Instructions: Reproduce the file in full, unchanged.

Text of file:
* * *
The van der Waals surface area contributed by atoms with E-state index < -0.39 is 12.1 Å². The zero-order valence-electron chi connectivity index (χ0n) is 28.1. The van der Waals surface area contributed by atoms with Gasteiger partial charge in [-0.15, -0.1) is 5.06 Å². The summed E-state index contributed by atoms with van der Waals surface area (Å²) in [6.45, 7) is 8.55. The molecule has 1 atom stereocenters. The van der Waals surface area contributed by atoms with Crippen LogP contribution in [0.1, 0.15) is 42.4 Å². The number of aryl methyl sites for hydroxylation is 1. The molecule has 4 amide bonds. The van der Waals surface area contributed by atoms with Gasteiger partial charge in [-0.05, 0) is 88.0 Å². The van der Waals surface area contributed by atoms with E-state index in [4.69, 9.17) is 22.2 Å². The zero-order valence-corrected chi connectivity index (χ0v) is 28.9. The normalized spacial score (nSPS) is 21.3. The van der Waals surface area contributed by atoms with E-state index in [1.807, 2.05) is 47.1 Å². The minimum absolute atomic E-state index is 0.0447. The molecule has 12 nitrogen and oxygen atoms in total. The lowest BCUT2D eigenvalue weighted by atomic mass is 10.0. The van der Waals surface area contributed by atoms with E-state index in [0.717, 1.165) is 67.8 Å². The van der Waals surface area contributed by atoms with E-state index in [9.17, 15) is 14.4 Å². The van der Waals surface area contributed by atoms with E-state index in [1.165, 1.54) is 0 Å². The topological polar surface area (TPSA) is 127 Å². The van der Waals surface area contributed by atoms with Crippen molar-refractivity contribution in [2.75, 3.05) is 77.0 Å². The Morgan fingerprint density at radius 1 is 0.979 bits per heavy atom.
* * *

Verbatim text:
The van der Waals surface area contributed by atoms with E-state index < -0.39 is 12.1 Å². The zero-order valence-electron chi connectivity index (χ0n) is 28.1. The van der Waals surface area contributed by atoms with Gasteiger partial charge in [-0.15, -0.1) is 5.06 Å². The summed E-state index contributed by atoms with van der Waals surface area (Å²) in [6.45, 7) is 8.55. The molecule has 1 atom stereocenters. The van der Waals surface area contributed by atoms with Crippen LogP contribution in [0.1, 0.15) is 42.4 Å². The number of aryl methyl sites for hydroxylation is 1. The molecule has 4 amide bonds. The van der Waals surface area contributed by atoms with Gasteiger partial charge in [-0.05, 0) is 88.0 Å². The van der Waals surface area contributed by atoms with E-state index in [4.69, 9.17) is 22.2 Å². The zero-order valence-corrected chi connectivity index (χ0v) is 28.9. The normalized spacial score (nSPS) is 21.3. The van der Waals surface area contributed by atoms with E-state index in [1.807, 2.05) is 47.1 Å². The minimum absolute atomic E-state index is 0.0447. The molecule has 12 nitrogen and oxygen atoms in total. The lowest BCUT2D eigenvalue weighted by atomic mass is 10.0. The van der Waals surface area contributed by atoms with E-state index in [0.717, 1.165) is 67.8 Å². The van der Waals surface area contributed by atoms with E-state index in [9.17, 15) is 14.4 Å². The van der Waals surface area contributed by atoms with E-state index in [1.165, 1.54) is 0 Å². The topological polar surface area (TPSA) is 127 Å². The van der Waals surface area contributed by atoms with Crippen molar-refractivity contribution in [2.75, 3.05) is 77.0 Å². The Morgan fingerprint density at radius 1 is 0.979 bits per heavy atom.